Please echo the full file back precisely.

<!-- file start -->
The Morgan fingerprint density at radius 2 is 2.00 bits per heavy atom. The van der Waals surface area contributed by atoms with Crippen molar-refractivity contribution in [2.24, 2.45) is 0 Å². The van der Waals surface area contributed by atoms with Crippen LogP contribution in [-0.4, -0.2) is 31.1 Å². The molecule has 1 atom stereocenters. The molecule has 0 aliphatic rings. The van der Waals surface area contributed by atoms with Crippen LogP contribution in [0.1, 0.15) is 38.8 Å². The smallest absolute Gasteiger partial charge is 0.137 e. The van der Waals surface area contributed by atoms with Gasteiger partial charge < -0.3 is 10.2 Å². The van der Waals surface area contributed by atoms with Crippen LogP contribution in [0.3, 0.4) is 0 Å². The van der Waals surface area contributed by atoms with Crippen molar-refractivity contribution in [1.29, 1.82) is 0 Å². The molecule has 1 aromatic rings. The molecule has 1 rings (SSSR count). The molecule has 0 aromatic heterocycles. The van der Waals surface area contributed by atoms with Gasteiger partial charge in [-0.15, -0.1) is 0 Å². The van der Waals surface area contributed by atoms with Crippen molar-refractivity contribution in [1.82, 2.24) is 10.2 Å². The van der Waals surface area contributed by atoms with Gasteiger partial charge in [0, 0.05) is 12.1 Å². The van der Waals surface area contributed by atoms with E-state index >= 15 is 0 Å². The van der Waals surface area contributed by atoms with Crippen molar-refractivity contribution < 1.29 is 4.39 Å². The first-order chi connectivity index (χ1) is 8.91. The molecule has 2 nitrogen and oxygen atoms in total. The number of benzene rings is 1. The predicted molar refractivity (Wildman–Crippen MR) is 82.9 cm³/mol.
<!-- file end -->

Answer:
The Morgan fingerprint density at radius 2 is 2.00 bits per heavy atom. The van der Waals surface area contributed by atoms with Crippen molar-refractivity contribution in [2.24, 2.45) is 0 Å². The van der Waals surface area contributed by atoms with Crippen LogP contribution in [-0.4, -0.2) is 31.1 Å². The molecule has 1 atom stereocenters. The molecule has 0 aliphatic rings. The van der Waals surface area contributed by atoms with Crippen LogP contribution in [0.1, 0.15) is 38.8 Å². The smallest absolute Gasteiger partial charge is 0.137 e. The van der Waals surface area contributed by atoms with Gasteiger partial charge < -0.3 is 10.2 Å². The van der Waals surface area contributed by atoms with Crippen LogP contribution in [0.3, 0.4) is 0 Å². The van der Waals surface area contributed by atoms with Crippen molar-refractivity contribution in [1.29, 1.82) is 0 Å². The molecule has 1 aromatic rings. The molecule has 1 rings (SSSR count). The molecule has 0 aromatic heterocycles. The van der Waals surface area contributed by atoms with Gasteiger partial charge in [-0.15, -0.1) is 0 Å². The van der Waals surface area contributed by atoms with Crippen molar-refractivity contribution in [1.82, 2.24) is 10.2 Å². The van der Waals surface area contributed by atoms with Gasteiger partial charge in [0, 0.05) is 12.1 Å². The van der Waals surface area contributed by atoms with E-state index >= 15 is 0 Å². The van der Waals surface area contributed by atoms with Crippen molar-refractivity contribution < 1.29 is 4.39 Å². The first-order chi connectivity index (χ1) is 8.91. The molecule has 2 nitrogen and oxygen atoms in total. The number of benzene rings is 1. The predicted molar refractivity (Wildman–Crippen MR) is 82.9 cm³/mol.